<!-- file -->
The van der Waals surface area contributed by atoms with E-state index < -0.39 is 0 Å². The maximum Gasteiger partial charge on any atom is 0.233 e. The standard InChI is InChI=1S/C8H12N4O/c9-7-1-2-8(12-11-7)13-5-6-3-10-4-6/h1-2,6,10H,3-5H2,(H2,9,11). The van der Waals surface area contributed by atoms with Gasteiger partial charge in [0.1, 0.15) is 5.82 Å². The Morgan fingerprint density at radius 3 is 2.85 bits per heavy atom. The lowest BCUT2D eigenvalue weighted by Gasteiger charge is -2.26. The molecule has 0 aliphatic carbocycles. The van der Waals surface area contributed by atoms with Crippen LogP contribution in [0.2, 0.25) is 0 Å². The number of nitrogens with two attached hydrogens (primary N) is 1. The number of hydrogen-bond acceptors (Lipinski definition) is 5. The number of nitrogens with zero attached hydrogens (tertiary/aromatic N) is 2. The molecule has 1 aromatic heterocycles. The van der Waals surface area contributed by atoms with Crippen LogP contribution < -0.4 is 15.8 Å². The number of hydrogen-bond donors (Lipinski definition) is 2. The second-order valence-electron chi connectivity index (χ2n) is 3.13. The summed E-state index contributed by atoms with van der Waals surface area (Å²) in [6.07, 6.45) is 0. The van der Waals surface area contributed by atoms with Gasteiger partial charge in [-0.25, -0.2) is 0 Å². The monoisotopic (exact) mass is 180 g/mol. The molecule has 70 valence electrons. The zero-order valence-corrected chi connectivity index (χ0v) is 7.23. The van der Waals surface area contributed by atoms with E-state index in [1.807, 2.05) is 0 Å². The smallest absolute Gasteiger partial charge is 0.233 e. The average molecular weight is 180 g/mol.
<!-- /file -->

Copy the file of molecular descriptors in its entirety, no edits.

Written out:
The van der Waals surface area contributed by atoms with E-state index < -0.39 is 0 Å². The maximum Gasteiger partial charge on any atom is 0.233 e. The standard InChI is InChI=1S/C8H12N4O/c9-7-1-2-8(12-11-7)13-5-6-3-10-4-6/h1-2,6,10H,3-5H2,(H2,9,11). The van der Waals surface area contributed by atoms with Gasteiger partial charge in [0.1, 0.15) is 5.82 Å². The Morgan fingerprint density at radius 3 is 2.85 bits per heavy atom. The lowest BCUT2D eigenvalue weighted by Gasteiger charge is -2.26. The molecule has 0 aliphatic carbocycles. The van der Waals surface area contributed by atoms with Crippen LogP contribution in [0.2, 0.25) is 0 Å². The number of nitrogens with two attached hydrogens (primary N) is 1. The number of hydrogen-bond acceptors (Lipinski definition) is 5. The number of nitrogens with zero attached hydrogens (tertiary/aromatic N) is 2. The molecule has 1 aromatic heterocycles. The van der Waals surface area contributed by atoms with Crippen LogP contribution < -0.4 is 15.8 Å². The number of hydrogen-bond donors (Lipinski definition) is 2. The second-order valence-electron chi connectivity index (χ2n) is 3.13. The summed E-state index contributed by atoms with van der Waals surface area (Å²) in [6.07, 6.45) is 0. The van der Waals surface area contributed by atoms with Gasteiger partial charge in [-0.25, -0.2) is 0 Å². The monoisotopic (exact) mass is 180 g/mol. The molecule has 70 valence electrons. The zero-order valence-corrected chi connectivity index (χ0v) is 7.23. The van der Waals surface area contributed by atoms with E-state index in [1.807, 2.05) is 0 Å². The smallest absolute Gasteiger partial charge is 0.233 e. The average molecular weight is 180 g/mol.